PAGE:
Eagleton argues that the rise of the global anti-capitalist movements has shown that thinking globally is not the same as being totalitarian and develops a range of arguments against the postmodern critique of its own caricature of radical politics. For example he observes that conviction is not the same as authoritarianism and truth is not the same as dogmatism. One can be passionately democratic and committed to the truth that experiences differ. He argues for a radicalism that gives ontological priority to experience of the poor and seeks to enable collective action to sub-ordinate the market to democratic control.
Once one has learnt the jargon of high theory it is quite easy to prick its wildly over inflated balloons. But Eagleton goes further and shows that it is entirely possible to return to questions that matter. He develops stimulating and important meditations on virtue, suffering, death, politics and revolution. But his consideration of these questions is primarily ethical with the result that the hard political questions about strategy are not taken on.
Omissions are inevitable, but the book does have one obvious failing. Eagleton makes much of Hardt and Negri's argument that the poor have an ontological privilege when it comes to rebellion because they incarnate the failure of the system and so have less delusions about it and less of a stake in the system. But he ignores Hardt and Negri's warnings about anti-Americanism. Eagleton's scathing contempt for American consumerism and fundamentalism is persuasive and his argument that these are two, mutually dependent, consequences of the same ethical and political failure to respect the dignity of ordinary people is very interesting. But he completely ignores the radical America that Howard Zinn's history records and takes no account of the genuine popularity of radicals like John Steinbeck, Woody Guthrie and, in the current era, Bruce Springsteen. This omission gives Eagleton's account of America something of the feeling of a very English caricature.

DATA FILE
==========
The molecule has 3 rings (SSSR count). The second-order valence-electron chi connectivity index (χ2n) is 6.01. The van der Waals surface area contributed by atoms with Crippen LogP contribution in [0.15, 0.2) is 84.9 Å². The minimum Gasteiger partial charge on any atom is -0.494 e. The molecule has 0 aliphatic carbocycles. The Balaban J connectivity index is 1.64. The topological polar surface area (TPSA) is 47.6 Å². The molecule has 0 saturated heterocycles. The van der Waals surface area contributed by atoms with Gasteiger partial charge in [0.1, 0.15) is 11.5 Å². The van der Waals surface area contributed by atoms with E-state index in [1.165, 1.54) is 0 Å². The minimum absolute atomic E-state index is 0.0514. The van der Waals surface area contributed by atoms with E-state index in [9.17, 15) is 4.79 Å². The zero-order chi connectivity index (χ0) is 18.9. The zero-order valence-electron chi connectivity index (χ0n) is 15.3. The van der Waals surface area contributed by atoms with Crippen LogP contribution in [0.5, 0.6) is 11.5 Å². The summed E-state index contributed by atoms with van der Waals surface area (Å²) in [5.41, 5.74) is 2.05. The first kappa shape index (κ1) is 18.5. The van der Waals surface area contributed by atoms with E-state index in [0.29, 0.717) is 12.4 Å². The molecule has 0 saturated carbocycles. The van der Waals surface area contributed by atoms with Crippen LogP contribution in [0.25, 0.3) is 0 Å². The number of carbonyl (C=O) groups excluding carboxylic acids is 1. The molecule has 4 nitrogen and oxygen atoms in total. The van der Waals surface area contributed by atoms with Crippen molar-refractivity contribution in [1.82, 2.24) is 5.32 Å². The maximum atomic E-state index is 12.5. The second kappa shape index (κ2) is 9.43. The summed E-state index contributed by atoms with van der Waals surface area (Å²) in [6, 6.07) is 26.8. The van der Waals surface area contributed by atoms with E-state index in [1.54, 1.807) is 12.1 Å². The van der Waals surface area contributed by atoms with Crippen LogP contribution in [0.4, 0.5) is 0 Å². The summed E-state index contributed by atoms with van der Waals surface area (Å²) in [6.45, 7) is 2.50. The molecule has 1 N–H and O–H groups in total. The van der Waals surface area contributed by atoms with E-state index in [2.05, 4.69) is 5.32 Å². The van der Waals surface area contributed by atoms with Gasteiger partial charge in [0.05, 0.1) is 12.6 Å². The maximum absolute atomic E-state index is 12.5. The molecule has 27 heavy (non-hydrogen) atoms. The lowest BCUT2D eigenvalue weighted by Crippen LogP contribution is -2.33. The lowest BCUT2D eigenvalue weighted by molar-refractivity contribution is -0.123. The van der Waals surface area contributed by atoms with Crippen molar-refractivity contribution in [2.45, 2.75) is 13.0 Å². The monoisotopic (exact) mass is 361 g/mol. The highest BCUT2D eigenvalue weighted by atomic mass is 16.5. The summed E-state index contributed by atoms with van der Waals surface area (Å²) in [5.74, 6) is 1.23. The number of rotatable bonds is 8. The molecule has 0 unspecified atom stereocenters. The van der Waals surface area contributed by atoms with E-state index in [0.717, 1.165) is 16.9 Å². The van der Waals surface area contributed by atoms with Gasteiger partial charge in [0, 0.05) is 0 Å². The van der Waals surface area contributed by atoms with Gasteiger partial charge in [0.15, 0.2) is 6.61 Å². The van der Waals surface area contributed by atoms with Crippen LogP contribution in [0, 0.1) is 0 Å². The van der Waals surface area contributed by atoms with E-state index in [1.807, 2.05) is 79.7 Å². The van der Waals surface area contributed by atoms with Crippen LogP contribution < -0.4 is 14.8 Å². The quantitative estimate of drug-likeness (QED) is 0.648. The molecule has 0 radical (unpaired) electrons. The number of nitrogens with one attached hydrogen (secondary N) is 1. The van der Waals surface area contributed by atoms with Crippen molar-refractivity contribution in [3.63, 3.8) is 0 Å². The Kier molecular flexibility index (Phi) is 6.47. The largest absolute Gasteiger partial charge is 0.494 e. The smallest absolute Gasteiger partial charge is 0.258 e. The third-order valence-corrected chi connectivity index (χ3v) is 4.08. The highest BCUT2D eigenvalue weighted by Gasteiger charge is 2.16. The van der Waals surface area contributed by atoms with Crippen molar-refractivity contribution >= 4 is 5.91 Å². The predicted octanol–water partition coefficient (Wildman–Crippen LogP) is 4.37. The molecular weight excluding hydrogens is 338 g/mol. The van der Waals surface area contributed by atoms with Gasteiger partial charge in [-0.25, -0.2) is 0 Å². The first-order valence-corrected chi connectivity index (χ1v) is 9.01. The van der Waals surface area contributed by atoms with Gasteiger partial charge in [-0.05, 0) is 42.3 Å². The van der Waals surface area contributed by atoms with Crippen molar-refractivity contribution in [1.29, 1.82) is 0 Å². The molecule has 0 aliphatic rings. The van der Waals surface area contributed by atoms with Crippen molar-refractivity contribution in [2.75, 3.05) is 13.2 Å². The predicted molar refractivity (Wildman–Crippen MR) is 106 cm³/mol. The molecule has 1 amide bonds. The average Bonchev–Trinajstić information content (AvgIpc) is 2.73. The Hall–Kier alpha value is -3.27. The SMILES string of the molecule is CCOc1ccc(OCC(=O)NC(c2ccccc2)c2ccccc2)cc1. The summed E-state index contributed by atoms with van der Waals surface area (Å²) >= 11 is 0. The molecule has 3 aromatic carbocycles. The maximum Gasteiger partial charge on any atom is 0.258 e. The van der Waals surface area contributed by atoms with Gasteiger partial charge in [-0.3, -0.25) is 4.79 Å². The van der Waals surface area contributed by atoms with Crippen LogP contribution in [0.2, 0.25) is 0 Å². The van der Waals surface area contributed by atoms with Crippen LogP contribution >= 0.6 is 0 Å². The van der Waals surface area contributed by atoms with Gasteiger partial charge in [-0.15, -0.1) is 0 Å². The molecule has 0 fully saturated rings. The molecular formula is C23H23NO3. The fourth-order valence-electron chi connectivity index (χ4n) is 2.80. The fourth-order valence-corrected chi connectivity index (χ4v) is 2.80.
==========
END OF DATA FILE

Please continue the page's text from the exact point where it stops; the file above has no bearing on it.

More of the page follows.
After Theory is not written for a non-specialist audience. Slavoj Zizek and Frank Kermode are wildly enthusiastic about it. But it will be particularly appreciated by people whose encounters with `high theory' have been intimidating rather than enlightening. It proves the validity of Nietzsche's dictum that "Those who know they are profound strive for clarity: those who would like to seem profound...strive for obscurity." Hopefully, After Theory will prove to be one of many new books that seek to explore important philosophical questions in a spirit vastly more democratic than the narcissistic obscuratism of high theory.